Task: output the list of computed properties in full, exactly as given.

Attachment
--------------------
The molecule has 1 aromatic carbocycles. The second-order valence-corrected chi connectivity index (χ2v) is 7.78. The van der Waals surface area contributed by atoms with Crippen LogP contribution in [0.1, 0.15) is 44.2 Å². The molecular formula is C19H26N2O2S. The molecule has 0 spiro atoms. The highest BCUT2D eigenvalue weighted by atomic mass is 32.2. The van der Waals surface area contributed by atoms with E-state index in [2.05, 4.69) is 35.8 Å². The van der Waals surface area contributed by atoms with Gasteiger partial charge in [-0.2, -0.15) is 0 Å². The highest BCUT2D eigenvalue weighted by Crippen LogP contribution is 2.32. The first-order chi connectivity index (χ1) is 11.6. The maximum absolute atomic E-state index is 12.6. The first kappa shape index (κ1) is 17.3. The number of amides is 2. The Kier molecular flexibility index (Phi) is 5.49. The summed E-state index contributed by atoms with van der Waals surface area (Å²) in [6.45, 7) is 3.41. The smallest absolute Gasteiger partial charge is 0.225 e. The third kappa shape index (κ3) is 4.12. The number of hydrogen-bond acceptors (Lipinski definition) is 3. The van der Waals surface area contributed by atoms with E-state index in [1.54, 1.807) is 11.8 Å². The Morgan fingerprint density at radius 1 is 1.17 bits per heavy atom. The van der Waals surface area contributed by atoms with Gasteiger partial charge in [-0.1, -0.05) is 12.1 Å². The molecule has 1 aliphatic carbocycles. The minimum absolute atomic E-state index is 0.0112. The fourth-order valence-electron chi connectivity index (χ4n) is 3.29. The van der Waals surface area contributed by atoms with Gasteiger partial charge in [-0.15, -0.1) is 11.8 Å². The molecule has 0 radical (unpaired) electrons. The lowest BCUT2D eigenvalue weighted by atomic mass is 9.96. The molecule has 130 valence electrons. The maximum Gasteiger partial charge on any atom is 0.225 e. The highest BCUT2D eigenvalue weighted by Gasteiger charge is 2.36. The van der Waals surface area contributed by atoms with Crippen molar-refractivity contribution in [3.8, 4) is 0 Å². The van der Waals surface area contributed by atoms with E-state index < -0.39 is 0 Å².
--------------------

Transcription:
The molecule has 1 aromatic carbocycles. The second-order valence-corrected chi connectivity index (χ2v) is 7.78. The van der Waals surface area contributed by atoms with Crippen LogP contribution in [0.1, 0.15) is 44.2 Å². The molecular formula is C19H26N2O2S. The molecule has 0 spiro atoms. The highest BCUT2D eigenvalue weighted by atomic mass is 32.2. The van der Waals surface area contributed by atoms with E-state index in [2.05, 4.69) is 35.8 Å². The van der Waals surface area contributed by atoms with Gasteiger partial charge in [-0.2, -0.15) is 0 Å². The highest BCUT2D eigenvalue weighted by Crippen LogP contribution is 2.32. The first-order chi connectivity index (χ1) is 11.6. The maximum absolute atomic E-state index is 12.6. The first kappa shape index (κ1) is 17.3. The number of amides is 2. The Kier molecular flexibility index (Phi) is 5.49. The summed E-state index contributed by atoms with van der Waals surface area (Å²) in [6.45, 7) is 3.41. The smallest absolute Gasteiger partial charge is 0.225 e. The third kappa shape index (κ3) is 4.12. The number of hydrogen-bond acceptors (Lipinski definition) is 3. The van der Waals surface area contributed by atoms with E-state index in [1.54, 1.807) is 11.8 Å². The Morgan fingerprint density at radius 1 is 1.17 bits per heavy atom. The van der Waals surface area contributed by atoms with Gasteiger partial charge in [-0.1, -0.05) is 12.1 Å². The molecule has 1 aliphatic carbocycles. The minimum absolute atomic E-state index is 0.0112. The fourth-order valence-electron chi connectivity index (χ4n) is 3.29. The van der Waals surface area contributed by atoms with Gasteiger partial charge in [-0.15, -0.1) is 11.8 Å². The molecule has 0 radical (unpaired) electrons. The lowest BCUT2D eigenvalue weighted by atomic mass is 9.96. The molecule has 130 valence electrons. The maximum Gasteiger partial charge on any atom is 0.225 e. The highest BCUT2D eigenvalue weighted by Gasteiger charge is 2.36. The van der Waals surface area contributed by atoms with Crippen molar-refractivity contribution in [3.8, 4) is 0 Å². The van der Waals surface area contributed by atoms with E-state index < -0.39 is 0 Å².